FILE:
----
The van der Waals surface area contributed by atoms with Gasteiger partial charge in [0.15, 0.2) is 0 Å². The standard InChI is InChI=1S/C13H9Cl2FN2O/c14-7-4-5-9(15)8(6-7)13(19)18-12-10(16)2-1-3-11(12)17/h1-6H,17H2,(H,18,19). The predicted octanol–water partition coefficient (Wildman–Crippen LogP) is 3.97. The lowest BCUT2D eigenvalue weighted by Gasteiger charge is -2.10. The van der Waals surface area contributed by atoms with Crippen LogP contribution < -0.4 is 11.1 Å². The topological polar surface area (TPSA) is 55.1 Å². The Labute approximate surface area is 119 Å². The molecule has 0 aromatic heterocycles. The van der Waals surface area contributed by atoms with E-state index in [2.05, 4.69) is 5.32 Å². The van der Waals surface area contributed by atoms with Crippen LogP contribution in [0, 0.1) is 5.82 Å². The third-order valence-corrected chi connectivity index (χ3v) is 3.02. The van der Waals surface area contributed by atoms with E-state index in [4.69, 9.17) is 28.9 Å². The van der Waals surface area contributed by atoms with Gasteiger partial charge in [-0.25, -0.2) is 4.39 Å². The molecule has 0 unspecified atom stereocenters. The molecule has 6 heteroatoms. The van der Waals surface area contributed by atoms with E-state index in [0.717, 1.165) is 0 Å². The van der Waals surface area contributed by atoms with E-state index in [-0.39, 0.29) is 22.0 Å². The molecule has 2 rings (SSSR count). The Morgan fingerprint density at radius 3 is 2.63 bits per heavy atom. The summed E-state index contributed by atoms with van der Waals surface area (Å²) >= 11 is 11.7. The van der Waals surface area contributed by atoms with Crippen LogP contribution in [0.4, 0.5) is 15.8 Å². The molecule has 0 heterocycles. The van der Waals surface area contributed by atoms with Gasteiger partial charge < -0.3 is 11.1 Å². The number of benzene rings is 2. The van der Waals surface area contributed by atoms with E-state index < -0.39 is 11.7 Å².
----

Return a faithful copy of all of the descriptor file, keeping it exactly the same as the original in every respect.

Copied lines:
The van der Waals surface area contributed by atoms with Gasteiger partial charge in [0.15, 0.2) is 0 Å². The standard InChI is InChI=1S/C13H9Cl2FN2O/c14-7-4-5-9(15)8(6-7)13(19)18-12-10(16)2-1-3-11(12)17/h1-6H,17H2,(H,18,19). The predicted octanol–water partition coefficient (Wildman–Crippen LogP) is 3.97. The lowest BCUT2D eigenvalue weighted by Gasteiger charge is -2.10. The van der Waals surface area contributed by atoms with Crippen LogP contribution < -0.4 is 11.1 Å². The topological polar surface area (TPSA) is 55.1 Å². The Labute approximate surface area is 119 Å². The molecule has 0 aromatic heterocycles. The van der Waals surface area contributed by atoms with E-state index in [2.05, 4.69) is 5.32 Å². The van der Waals surface area contributed by atoms with Crippen LogP contribution in [0, 0.1) is 5.82 Å². The third-order valence-corrected chi connectivity index (χ3v) is 3.02. The van der Waals surface area contributed by atoms with E-state index in [4.69, 9.17) is 28.9 Å². The van der Waals surface area contributed by atoms with Gasteiger partial charge in [-0.25, -0.2) is 4.39 Å². The molecule has 0 unspecified atom stereocenters. The molecule has 6 heteroatoms. The van der Waals surface area contributed by atoms with E-state index in [0.717, 1.165) is 0 Å². The van der Waals surface area contributed by atoms with E-state index in [-0.39, 0.29) is 22.0 Å². The molecule has 2 rings (SSSR count). The Morgan fingerprint density at radius 3 is 2.63 bits per heavy atom. The summed E-state index contributed by atoms with van der Waals surface area (Å²) >= 11 is 11.7. The van der Waals surface area contributed by atoms with Crippen LogP contribution in [0.4, 0.5) is 15.8 Å². The molecule has 0 heterocycles. The van der Waals surface area contributed by atoms with Gasteiger partial charge < -0.3 is 11.1 Å². The number of benzene rings is 2. The van der Waals surface area contributed by atoms with E-state index < -0.39 is 11.7 Å².